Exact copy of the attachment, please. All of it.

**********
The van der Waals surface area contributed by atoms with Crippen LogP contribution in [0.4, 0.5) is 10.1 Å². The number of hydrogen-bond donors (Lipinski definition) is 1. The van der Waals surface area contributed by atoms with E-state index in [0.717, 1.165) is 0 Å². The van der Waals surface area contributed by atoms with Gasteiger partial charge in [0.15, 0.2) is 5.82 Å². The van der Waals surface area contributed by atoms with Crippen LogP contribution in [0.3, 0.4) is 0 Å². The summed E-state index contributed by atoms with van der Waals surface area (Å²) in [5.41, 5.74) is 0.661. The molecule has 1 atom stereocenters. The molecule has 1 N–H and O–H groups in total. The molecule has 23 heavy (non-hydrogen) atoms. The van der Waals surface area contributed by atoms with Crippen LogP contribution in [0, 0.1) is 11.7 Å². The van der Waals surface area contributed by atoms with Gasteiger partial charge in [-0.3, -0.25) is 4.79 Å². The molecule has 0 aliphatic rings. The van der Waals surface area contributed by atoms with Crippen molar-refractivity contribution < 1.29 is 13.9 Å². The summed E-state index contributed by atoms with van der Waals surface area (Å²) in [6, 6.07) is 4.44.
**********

The van der Waals surface area contributed by atoms with Crippen LogP contribution in [0.4, 0.5) is 10.1 Å². The number of hydrogen-bond donors (Lipinski definition) is 1. The van der Waals surface area contributed by atoms with E-state index in [0.717, 1.165) is 0 Å². The van der Waals surface area contributed by atoms with Gasteiger partial charge in [0.15, 0.2) is 5.82 Å². The van der Waals surface area contributed by atoms with Crippen LogP contribution in [0.3, 0.4) is 0 Å². The summed E-state index contributed by atoms with van der Waals surface area (Å²) in [5.41, 5.74) is 0.661. The molecule has 1 atom stereocenters. The molecule has 1 N–H and O–H groups in total. The molecule has 23 heavy (non-hydrogen) atoms. The van der Waals surface area contributed by atoms with Crippen LogP contribution in [0, 0.1) is 11.7 Å². The van der Waals surface area contributed by atoms with Gasteiger partial charge in [-0.3, -0.25) is 4.79 Å². The molecule has 0 aliphatic rings. The van der Waals surface area contributed by atoms with Crippen molar-refractivity contribution < 1.29 is 13.9 Å². The summed E-state index contributed by atoms with van der Waals surface area (Å²) in [6, 6.07) is 4.44.